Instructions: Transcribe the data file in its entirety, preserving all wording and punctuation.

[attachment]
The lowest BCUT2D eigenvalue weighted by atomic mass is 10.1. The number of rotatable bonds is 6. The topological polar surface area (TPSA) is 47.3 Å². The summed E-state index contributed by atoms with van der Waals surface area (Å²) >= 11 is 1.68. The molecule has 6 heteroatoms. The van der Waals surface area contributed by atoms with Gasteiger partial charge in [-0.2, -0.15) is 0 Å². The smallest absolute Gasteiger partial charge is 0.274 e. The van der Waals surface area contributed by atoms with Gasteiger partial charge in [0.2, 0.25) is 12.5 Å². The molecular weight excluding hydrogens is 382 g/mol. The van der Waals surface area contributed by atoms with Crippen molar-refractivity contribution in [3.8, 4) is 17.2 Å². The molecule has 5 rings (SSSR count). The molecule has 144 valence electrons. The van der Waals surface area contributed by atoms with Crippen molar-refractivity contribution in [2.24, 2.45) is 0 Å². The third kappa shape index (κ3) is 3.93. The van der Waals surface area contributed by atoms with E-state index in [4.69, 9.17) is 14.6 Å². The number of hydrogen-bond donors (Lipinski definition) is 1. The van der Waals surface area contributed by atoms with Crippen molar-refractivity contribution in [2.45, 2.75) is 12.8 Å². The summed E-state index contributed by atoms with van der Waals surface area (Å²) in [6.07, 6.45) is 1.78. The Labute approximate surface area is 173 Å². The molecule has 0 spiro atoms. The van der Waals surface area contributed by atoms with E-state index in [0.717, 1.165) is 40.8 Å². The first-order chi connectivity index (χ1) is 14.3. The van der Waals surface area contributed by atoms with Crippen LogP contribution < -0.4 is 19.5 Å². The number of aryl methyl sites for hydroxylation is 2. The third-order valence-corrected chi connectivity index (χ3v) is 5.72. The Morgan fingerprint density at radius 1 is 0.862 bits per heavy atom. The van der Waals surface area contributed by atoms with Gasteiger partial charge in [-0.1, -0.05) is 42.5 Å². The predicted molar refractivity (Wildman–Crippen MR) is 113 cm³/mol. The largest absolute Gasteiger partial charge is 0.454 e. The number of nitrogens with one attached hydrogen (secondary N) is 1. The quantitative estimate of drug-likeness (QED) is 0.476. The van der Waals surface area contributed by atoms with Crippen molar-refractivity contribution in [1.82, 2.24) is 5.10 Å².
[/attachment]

The lowest BCUT2D eigenvalue weighted by atomic mass is 10.1. The number of rotatable bonds is 6. The topological polar surface area (TPSA) is 47.3 Å². The summed E-state index contributed by atoms with van der Waals surface area (Å²) >= 11 is 1.68. The molecule has 6 heteroatoms. The van der Waals surface area contributed by atoms with Gasteiger partial charge in [-0.2, -0.15) is 0 Å². The smallest absolute Gasteiger partial charge is 0.274 e. The van der Waals surface area contributed by atoms with Gasteiger partial charge in [0.2, 0.25) is 12.5 Å². The molecular weight excluding hydrogens is 382 g/mol. The van der Waals surface area contributed by atoms with Crippen molar-refractivity contribution in [3.8, 4) is 17.2 Å². The molecule has 5 rings (SSSR count). The molecule has 144 valence electrons. The van der Waals surface area contributed by atoms with Crippen molar-refractivity contribution in [2.24, 2.45) is 0 Å². The third kappa shape index (κ3) is 3.93. The van der Waals surface area contributed by atoms with E-state index in [4.69, 9.17) is 14.6 Å². The number of hydrogen-bond donors (Lipinski definition) is 1. The van der Waals surface area contributed by atoms with Crippen molar-refractivity contribution in [2.45, 2.75) is 12.8 Å². The summed E-state index contributed by atoms with van der Waals surface area (Å²) in [6.07, 6.45) is 1.78. The Labute approximate surface area is 173 Å². The molecule has 0 spiro atoms. The van der Waals surface area contributed by atoms with E-state index in [0.717, 1.165) is 40.8 Å². The first-order chi connectivity index (χ1) is 14.3. The van der Waals surface area contributed by atoms with Crippen LogP contribution < -0.4 is 19.5 Å². The number of aryl methyl sites for hydroxylation is 2. The third-order valence-corrected chi connectivity index (χ3v) is 5.72. The Morgan fingerprint density at radius 1 is 0.862 bits per heavy atom. The van der Waals surface area contributed by atoms with Gasteiger partial charge in [-0.1, -0.05) is 42.5 Å². The predicted molar refractivity (Wildman–Crippen MR) is 113 cm³/mol. The largest absolute Gasteiger partial charge is 0.454 e. The number of nitrogens with one attached hydrogen (secondary N) is 1. The quantitative estimate of drug-likeness (QED) is 0.476. The van der Waals surface area contributed by atoms with Crippen molar-refractivity contribution in [1.82, 2.24) is 5.10 Å².